St Peter & St Paul 10:00

January 31st 2016

Good morning

Have you ever had a dream come true?

What sort of dream was it? A dream of a young boy or girl, or was it the dream of a young adult, setting out on their life journey, or is it something that with maturity and wisdom you now hope and dream for?

Have you aimed for something, longed for something and then finally, it has happened, there is that sense of fulfilment, a sense of satisfaction, this is what you have always wanted, but then the, and now what?

Or have you had a dream and given up on it, settled for something else, perhaps something less? Do you now look back and wished you had kept the dream alive?

Perhaps you have never been one for dreaming, preferring instead to practically deal with everything that comes along, dreams are for other people.

Today we hear about someone who had waited, we don’t know whether it was patiently or impatiently, he’d had a dream or a prophecy, and he has been waiting for that dream to be fulfilled.

Today we hear about Simeon who is waiting, who has waited, for years and years. He knows that he will meet with the Messiah before he will die and he has waited faithfully, but he is old and tired, and still he waits.

Then we hear the story of Mary and Joseph going to the temple holding their new baby boy.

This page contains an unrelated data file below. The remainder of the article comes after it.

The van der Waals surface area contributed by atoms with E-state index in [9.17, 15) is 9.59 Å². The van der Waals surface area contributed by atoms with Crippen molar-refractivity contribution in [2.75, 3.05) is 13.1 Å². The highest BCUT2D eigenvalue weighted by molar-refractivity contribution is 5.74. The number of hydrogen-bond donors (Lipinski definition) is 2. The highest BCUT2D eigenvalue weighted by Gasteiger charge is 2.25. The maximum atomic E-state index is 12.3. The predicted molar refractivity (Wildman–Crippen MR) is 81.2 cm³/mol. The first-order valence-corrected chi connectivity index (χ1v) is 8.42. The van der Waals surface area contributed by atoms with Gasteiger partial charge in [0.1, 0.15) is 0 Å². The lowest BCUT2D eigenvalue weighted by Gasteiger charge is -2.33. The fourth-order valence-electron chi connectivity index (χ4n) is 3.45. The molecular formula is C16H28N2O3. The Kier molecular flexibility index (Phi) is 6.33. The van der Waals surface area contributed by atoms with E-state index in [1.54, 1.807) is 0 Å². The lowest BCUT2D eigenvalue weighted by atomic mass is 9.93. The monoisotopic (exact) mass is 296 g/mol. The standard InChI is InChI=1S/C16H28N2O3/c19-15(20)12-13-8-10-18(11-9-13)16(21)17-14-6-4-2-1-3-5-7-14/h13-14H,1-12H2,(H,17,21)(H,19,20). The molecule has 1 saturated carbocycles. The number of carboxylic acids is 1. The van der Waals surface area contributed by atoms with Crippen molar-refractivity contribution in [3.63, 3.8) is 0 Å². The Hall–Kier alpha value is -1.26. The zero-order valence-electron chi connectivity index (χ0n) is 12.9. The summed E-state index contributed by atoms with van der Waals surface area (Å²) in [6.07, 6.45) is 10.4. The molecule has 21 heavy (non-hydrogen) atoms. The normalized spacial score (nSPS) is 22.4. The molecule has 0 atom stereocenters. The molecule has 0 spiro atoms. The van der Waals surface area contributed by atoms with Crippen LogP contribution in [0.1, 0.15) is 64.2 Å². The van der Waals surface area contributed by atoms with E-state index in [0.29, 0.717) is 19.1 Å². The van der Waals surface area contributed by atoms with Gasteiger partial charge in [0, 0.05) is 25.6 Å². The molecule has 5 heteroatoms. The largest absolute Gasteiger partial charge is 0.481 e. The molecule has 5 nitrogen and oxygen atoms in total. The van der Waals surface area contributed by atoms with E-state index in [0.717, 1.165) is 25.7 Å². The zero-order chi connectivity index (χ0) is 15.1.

Who do you think Simeon was looking for that day?

He was visiting the Temple as he had day after day, year after year, looking, watching and waiting.

Was he expecting a young, strong, charismatic man to come striding in, catching everyone’s attention, changing the atmosphere in the temple, drawing attention to himself so that even those who were not looking for him would be drawn towards him. They would all know, he would stand surrounded by people, the assurance of his authority and destiny creating an aura around him, an aura that touched all those who were visiting the temple that day.

The trouble with waiting for dreams to come is that the imagination can go mad and you can dream up all sorts of scenarios.

On this morning then, Simeon is at the Temple, watching and waiting as he has for years, perhaps this time the Temple feels a little different, he can’t say what is different but something has shifted, there is a change in the very air he breathes, an expectation, but then is that the muddled musings of an old man?

Did he know even then, did he know that his dream would come true that day?